IMIS | Flanders Marine Institute
 

Flanders Marine Institute

Platform for marine research

IMIS

Publications | Institutes | Persons | Datasets | Projects | Maps
[ report an error in this record ]basket (0): add | show Printer-friendly version

Vertical distribution and diel vertical migration of Calanoides carinatus (Krøyer, 1849) developmental stages in the southern Benguela upwelling region
Verheye, H.M.; Field, J.G. (1992). Vertical distribution and diel vertical migration of Calanoides carinatus (Krøyer, 1849) developmental stages in the southern Benguela upwelling region. J. Exp. Mar. Biol. Ecol. 158(1): 123-140. hdl.handle.net/10.1016/0022-0981(92)90312-X
In: Journal of Experimental Marine Biology and Ecology. Elsevier: New York. ISSN 0022-0981, more
Peer reviewed article  

Available in  Authors 
    VLIZ: Open Repository 246676 [ OMA ]

Keywords
    Calanoides carinatus (Krøyer, 1849) [WoRMS]; Marine
Author keywords
    Calanoides carinatus; Diel vertical migration; Food availability; Female maturity; Ontogenetic; Sexual differentiation

Authors  Top 
  • Verheye, H.M.
  • Field, J.G.

Abstract
    Diel vertical distribution patterns of the copepodite and adult stages of Calanoides carinatus were analysed using a 10-day time series of observations under contrasting upwelling conditions at an Anchor Station in St Helena Bay, South Africa. The diel vertical migratory behaviour of C. carinatus is probably controlled by both exogenous and endogenous factors. Changes in the food assemblage associated with upwelling significantly modified the vertical distribution and migration of C. carinatus from nonmigratory behaviour under nonsatiating feeding conditions (microflagellates) to marked diel vertical migrations in an upwelling-induced, improved feeding environment (small diatoms). Intrinsic factors such as age, sex and state of ovary maturity also play an important role in the vertical habitat partitioning of C. carinatus in St Helena Bay. Such differential migratory strategies are believed to be adaptations for optimal food utilisation and population maintenance through age-specific depth partitioning. Other adaptive advantages are maximization of reproductive success by copulating at depth at night, and rapid egg development and maximal survival of the first-feeding nauplii by spawning near the surface.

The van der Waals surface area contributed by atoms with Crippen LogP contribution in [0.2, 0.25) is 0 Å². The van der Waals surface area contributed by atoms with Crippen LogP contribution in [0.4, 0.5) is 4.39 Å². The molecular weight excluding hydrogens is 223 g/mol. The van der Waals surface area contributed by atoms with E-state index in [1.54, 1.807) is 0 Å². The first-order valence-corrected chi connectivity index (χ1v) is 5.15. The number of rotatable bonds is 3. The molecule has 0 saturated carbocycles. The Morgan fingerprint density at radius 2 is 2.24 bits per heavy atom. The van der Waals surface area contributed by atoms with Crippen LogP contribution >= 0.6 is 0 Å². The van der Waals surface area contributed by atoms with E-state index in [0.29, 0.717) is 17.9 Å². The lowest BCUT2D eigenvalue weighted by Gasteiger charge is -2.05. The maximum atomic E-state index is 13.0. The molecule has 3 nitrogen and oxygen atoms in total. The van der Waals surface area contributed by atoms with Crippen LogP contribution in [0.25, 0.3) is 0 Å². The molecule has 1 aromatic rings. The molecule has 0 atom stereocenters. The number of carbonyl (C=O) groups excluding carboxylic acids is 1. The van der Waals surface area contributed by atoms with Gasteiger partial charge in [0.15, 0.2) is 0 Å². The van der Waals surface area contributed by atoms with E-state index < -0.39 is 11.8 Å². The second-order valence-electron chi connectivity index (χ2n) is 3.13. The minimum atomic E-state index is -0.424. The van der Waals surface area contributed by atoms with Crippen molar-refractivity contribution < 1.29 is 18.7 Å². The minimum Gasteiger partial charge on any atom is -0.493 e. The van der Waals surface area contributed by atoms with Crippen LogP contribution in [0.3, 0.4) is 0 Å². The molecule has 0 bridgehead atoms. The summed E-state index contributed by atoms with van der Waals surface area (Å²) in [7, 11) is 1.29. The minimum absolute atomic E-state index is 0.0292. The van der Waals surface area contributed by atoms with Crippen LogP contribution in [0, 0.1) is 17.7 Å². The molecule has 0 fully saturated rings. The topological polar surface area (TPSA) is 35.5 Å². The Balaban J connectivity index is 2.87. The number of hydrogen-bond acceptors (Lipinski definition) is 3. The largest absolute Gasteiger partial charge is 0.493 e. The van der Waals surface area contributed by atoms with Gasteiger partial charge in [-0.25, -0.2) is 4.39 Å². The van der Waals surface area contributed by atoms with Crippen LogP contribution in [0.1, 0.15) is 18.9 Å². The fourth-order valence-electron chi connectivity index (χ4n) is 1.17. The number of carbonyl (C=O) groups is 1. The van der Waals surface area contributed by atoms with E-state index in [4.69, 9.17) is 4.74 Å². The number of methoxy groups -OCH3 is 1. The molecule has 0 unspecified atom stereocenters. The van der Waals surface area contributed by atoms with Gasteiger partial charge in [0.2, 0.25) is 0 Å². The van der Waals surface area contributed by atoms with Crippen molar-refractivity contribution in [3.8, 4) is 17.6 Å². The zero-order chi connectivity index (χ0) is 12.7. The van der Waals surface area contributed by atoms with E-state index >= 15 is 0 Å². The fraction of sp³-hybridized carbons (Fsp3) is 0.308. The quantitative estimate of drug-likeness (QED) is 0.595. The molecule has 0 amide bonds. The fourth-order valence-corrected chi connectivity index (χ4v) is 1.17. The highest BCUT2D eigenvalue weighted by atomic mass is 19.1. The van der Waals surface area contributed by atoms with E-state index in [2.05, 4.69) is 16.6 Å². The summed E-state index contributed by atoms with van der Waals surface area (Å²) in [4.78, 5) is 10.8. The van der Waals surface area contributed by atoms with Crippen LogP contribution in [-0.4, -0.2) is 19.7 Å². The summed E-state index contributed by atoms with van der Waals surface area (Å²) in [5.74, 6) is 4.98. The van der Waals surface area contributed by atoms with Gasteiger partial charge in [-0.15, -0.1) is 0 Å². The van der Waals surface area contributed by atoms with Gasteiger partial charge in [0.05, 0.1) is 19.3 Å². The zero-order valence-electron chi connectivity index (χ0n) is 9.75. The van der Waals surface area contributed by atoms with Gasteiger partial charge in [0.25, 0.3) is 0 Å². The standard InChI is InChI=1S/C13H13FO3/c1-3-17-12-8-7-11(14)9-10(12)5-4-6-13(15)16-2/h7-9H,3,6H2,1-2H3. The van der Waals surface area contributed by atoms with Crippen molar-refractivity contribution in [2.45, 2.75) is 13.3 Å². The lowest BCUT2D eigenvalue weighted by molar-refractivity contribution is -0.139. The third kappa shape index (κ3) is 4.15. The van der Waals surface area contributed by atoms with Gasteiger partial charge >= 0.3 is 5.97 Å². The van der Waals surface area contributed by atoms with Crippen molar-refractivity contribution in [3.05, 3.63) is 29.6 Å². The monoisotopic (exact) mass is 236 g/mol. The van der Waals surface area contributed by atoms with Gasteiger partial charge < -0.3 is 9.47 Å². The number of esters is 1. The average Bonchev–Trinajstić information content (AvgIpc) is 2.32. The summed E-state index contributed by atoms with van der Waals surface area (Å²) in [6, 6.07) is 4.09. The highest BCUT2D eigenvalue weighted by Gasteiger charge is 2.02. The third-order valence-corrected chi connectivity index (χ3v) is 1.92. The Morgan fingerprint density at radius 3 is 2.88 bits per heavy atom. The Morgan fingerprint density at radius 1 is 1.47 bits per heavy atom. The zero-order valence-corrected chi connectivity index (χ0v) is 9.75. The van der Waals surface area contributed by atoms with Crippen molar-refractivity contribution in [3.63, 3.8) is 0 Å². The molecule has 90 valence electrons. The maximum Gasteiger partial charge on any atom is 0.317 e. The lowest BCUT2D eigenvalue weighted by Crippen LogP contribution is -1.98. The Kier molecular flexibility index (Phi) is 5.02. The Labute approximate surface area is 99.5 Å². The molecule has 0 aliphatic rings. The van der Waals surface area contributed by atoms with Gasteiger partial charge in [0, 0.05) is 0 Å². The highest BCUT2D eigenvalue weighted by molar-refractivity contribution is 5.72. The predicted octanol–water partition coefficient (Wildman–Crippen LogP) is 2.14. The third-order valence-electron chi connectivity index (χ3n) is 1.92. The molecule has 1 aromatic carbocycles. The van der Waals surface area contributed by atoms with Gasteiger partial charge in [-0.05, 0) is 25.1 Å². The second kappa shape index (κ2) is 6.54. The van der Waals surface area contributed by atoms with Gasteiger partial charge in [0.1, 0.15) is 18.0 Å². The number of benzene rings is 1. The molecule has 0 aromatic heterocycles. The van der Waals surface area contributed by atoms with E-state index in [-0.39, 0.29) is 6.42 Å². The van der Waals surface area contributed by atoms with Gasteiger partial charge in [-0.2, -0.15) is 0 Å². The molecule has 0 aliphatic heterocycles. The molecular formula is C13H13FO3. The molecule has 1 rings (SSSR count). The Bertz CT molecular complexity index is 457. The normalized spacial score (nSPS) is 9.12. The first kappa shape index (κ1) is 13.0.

All data in IMIS is subject to the VLIZ privacy policy Top | Authors